Are you a caring person? Would your friends describe you as ‘touchy, feely’? It would be entirely predictable for the answers to these questions to be ‘yes’ and ‘no’.
Does that mean you are deluded? No. It is simply the difference between your self-image and your behaviour (which dictates how others experience you). Typically our self-image is how we would like to be seen. Understanding how others see us takes a lot of hard work, without which our self-descriptions are unlikely to be very accurate.
This article about the Myers-Briggs Type Indicator (MBTI) personality test makes the point. It quotes the iconoclastic British psychologist, Kevin Kingsland, who points out that the MBTI is not designed to measure anything …
“… (it) does not tell us about peoples personalities. It is a force-choice self report questionnaire that tells us about an individuals private preferences … We learn nothing about what they are like. … the questionnaire’s answers may have little relationship to behaviour.”
This distinction came to mind as I listened to a discussion about problems with the NHS on this mornings Today programme. The thrust of the interview was that nursing qualifications have become too academic, with not enough emphasis on ‘caring ‘qualities’. This is not new and was the subject of the Care Quality Commission Report last year, but, clearly, comprehension is missing.
Kingsland’s Spectrum Theory is a profound, multi-perspective, fractal theory of the person. One aspect of it clarifies between those of us with a stronger disposition towards Cognitive development, those towards Affective development and those towards Behavioural development (Thinking, Feeling and Doing).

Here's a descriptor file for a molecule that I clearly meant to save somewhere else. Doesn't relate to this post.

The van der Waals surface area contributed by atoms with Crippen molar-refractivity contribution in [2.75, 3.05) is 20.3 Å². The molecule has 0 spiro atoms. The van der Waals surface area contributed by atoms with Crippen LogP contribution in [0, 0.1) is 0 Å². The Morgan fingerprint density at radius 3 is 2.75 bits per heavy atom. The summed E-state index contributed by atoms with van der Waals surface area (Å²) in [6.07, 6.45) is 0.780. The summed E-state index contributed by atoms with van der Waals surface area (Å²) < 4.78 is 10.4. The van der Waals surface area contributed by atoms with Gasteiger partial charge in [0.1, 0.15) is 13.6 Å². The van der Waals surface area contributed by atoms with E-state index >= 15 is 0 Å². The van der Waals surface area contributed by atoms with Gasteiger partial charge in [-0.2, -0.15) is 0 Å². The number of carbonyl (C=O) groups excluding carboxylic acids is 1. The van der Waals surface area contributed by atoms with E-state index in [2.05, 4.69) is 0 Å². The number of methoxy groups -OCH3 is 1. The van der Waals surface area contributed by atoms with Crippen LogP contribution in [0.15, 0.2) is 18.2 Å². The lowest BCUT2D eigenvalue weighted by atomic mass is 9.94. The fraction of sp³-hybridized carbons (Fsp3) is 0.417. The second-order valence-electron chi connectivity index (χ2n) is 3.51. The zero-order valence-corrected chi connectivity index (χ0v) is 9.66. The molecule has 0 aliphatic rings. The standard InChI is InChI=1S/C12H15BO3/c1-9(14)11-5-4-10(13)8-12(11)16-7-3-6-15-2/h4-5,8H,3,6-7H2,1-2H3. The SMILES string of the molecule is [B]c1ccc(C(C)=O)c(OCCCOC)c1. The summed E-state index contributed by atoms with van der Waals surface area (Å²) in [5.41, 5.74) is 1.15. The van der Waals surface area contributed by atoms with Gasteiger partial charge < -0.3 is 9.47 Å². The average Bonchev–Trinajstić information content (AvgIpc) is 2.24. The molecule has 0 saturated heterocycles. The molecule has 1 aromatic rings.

It seems obvious that a bureaucratic, Oxbridge educated civil-service with a cognitive perspective, will believe that ‘better’ qualifications translates into ‘academic’ qualifications. This would be a natural conclusion for them. Add in selection processes based on tests like MBTI and you have a recipe for disaster.
Just the kind of disaster that leads to the obscenity of elderly people being left to lie in soiled beds or be attacked while in care. Today’s Independent exclusively reports on a finding that basic errors by medical staff in the NHS are killing over 1000 people a month – that’s right – over 12,000 a year.
These are not institutional problems – they are human problems. The individuals in charge are people – but are they there because they care or because they think they care; or perhaps because it’s just a job? Have we become too remote from each other? Do we have time to care?
As a society we live in fear, change our way of life and spend hundreds of billions of pounds protecting ourselves from supposed external threats like terrorism. Yet the UK’s independent reviewer of terrorist threats finds that we are more likely to die from a bee sting than a terrorist. Which has always been the case.
Given the Independent’s report, it looks like the NHS is an infinitely greater threat to the UK population than al-Qaeda.